Alaska Legislature opens, with House yet to organize
Gov. Mike Dunleavy, center, delivers his State of the State speech to a Joint Session of the Alaska Legislature as Senate President Cathy Giessel, R-Anchorage, left, and Speaker of the House Bryce Edgmon, D-Dillingham, watch from the front of the House chambers at the Alaska State Capitol in Juneau, Alaska, Monday, Jan. 27, 2020. (AP Photo/Michael Penn)

JUNEAU, Alaska (AP) — The Alaska Legislature opened a new session Tuesday, with the House electing a temporary speaker but not yet having a majority organization in place or a permanent speaker.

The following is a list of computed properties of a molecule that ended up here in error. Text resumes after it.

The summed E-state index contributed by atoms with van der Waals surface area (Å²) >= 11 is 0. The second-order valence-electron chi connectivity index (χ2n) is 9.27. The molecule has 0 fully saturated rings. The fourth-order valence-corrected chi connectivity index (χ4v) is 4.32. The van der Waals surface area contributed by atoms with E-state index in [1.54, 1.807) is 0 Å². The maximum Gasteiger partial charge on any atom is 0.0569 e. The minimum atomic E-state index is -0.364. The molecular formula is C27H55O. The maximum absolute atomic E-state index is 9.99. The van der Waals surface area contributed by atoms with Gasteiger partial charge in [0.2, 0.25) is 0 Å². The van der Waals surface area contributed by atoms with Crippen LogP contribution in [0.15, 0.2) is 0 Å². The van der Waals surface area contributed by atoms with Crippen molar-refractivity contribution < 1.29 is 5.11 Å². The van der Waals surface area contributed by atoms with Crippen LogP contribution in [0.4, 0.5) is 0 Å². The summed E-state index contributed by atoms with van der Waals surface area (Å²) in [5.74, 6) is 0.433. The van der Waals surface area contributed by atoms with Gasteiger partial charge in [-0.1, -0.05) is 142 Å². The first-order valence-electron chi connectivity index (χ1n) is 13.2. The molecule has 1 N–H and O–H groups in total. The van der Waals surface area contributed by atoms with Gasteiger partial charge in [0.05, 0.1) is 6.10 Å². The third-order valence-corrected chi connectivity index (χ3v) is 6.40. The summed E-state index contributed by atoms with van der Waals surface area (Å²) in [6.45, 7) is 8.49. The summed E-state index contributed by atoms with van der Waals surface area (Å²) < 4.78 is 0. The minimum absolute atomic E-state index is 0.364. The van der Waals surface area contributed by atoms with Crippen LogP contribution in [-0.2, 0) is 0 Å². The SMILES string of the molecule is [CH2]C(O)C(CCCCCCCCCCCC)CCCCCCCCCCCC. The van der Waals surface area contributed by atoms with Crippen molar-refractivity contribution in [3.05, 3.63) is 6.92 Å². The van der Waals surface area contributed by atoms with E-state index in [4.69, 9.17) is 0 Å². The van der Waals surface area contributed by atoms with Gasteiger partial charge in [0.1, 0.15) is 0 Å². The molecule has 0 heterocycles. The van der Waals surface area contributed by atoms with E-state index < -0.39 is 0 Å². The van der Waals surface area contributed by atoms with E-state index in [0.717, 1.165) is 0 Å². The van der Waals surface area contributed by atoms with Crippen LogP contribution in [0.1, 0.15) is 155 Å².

The House unanimously elected Rep. Josiah Patkotak, an independent from Utqiagvik, as the temporary speaker. Patkotak said he appreciated the support in being elected temporary speaker “as we figure out what we’re going to do from here.”

In 2019 and 2021 — the start of the past two legislative cycles — it took until February for the House to elect a permanent speaker and bipartisan majorities were formed.

Caucuses don’t always form along party lines in Alaska. Personalities and policy positions are also often factors.

The Senate chose Sen. Gary Stevens, a Kodiak Republican, as Senate president without objection. Stevens is part of a 17-member bipartisan coalition in the 20-person Senate.

Tuesday was marked by ceremony, including the swearing-in of lawmakers. Sen. Mike Shower, a Wasilla Republican, was not at the swearing in on the Senate floor. He did not immediately return a text message seeking comment.